Wednesday, September 16, 2015

Phoebe update

Phoebe had her one-month follow-up vet visit today. I captured her quite easily as she had been napping, and noted on the 10-minute drive to the vet, she meowed very loudly, in a way I haven't heard for some time. So, clearly, she feels better.

She's better with her litter box usage (less peeing outside the box), the contents in the box look more normal, she's vomiting less (four times in the last two weeks, and "normal" cat vomit like hairballs and undigested food), and she's more active.

They took another blood draw to see what the numbers showed from last month and weighed her again. She's down 3 ounces (~90 g) which is a bit troubling, one out-of-range parameter went down although is still high, and the other rose at a faster rate than the vet expected.

I did ask some of the harder questions. What's the prognosis? Are we looking at one or two months?

The meds are obviously doing something favourable, as she's more active, her coat is shinier, she's vomiting less. The higher creatinine level indicates that she needs to eat the low-protein food more often. I'd been working it in once every three days, but once a day at least may really be needed.

And what if she doesn't like the low-protein food once a day? If she doesn't like something, she WON'T eat it, and she can't afford to lose more weight. What's the best course for me to take? Food she'll eat that's harder on her kidneys but will stave off weight loss or food she doesn't want to eat that's easier on her system but results in weight loss while she's turning up her nose? And she likes variety and is used to that. The vet mentioned there are different kinds. Yes. Two. She's used to getting about 12 different kinds and i purposely mix them up so they don't get bored eating the same thing.

There is no easy answer. We can try and see how things go. Similarly, there's no clear answer on prognosis. While this jump seems a lot in a month, it could be that it now stabilises for a bit, or things could go into a quick decline. Clearly, she's feeling better, so if she's logy all of a sudden, that'll be a better indication than anything.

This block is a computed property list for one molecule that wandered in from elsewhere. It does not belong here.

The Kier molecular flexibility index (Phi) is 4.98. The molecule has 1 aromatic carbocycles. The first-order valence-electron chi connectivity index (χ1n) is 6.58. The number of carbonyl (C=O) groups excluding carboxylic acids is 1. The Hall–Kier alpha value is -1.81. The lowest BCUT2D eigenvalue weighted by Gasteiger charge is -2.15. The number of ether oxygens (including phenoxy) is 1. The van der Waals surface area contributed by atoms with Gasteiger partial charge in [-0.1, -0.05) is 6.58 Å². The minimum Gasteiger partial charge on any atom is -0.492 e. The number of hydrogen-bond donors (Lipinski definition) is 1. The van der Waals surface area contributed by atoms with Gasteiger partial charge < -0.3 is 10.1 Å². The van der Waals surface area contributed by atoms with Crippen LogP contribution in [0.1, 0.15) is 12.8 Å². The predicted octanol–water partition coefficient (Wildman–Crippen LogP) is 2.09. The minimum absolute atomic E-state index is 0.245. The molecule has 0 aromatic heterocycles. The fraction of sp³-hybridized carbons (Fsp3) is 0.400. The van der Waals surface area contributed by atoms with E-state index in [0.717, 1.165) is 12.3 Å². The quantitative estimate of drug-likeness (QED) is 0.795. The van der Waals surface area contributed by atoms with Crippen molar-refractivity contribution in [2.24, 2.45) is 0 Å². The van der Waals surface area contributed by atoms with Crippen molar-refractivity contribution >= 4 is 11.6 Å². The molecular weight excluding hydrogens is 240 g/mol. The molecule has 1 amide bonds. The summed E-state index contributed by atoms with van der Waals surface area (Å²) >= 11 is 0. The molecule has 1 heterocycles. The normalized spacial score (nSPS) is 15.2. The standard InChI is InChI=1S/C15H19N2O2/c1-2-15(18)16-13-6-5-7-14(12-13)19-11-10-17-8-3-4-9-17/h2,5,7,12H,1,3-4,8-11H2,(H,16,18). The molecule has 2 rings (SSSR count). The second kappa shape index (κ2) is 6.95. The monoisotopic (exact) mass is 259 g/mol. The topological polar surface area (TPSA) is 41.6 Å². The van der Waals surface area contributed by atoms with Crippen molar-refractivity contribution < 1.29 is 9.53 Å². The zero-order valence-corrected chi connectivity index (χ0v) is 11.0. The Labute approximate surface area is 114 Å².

I did say first and foremost, i want quality of life for her. As she loves the pocket pill treats, it's not hardship to give her meds, she and JoJo both love getting the fish oil everyday, so again, that's not a problem. But, i don't see her being willing to sit still while i give her a needle for subcutaneous fluids (something the vet said could be available) or how successful i'll be chasing her about the house to give her a phosphorus binder if her phosphorus levels go out of whack (currently they are okay).

He did say her genetics may be programmed to say, "Once you hit 15, your kidneys will start to fail, and there's not much we can do about that." He did chuckle as she scratched on each door in the examination room, hoping someone would open up the door and let her out. She also meowed quite loudly when her door scratchings did not give her the desired outcome. I told the vet as noisome as that was, this was in a way music to my ears because she had this much energy to complain, just like before. She complained most of the way home, too, but within an hour of being back home, she looked quite pleased with herself and welcomed the head rubs i gave her.

I have a plan in place, which i know is subject to change. I shall endeavour to juggle what's best for her with what she wants and to let go when it's time.


  1. This may not be what you want to hear, but with cats I often think it's kinder just to let nature take its course. Mine detests any form of medication; not that we've had to give him much.

    1. Cro, I thought the same thing and decided this last month was a trial for me as much as it was for Phoebe to see if some of the necessary changes would be easy to incorporate or more burdensome than valuable. The pill pockets make giving her the meds easy. The fish oil she loves, so again, that's easy to do. The other things the vet mentioned would cause a lot of stress, and while they may do some good, I think the stress would outweigh the benefit.

      The clincher for me is the food. If she staunchly refuses the low-protein food, then i'll give her food she likes and know that the end will be coming much sooner.

  2. Cats take care of us, in spite of what they think, and so we take care of them, also in spite of what they think. Phoebe really will let you know when she's ready to leave.

    1. Joanne, I feel the same. As winters are long here, I think it best for me to dig a hole before the first flake and have it ready. Just in case.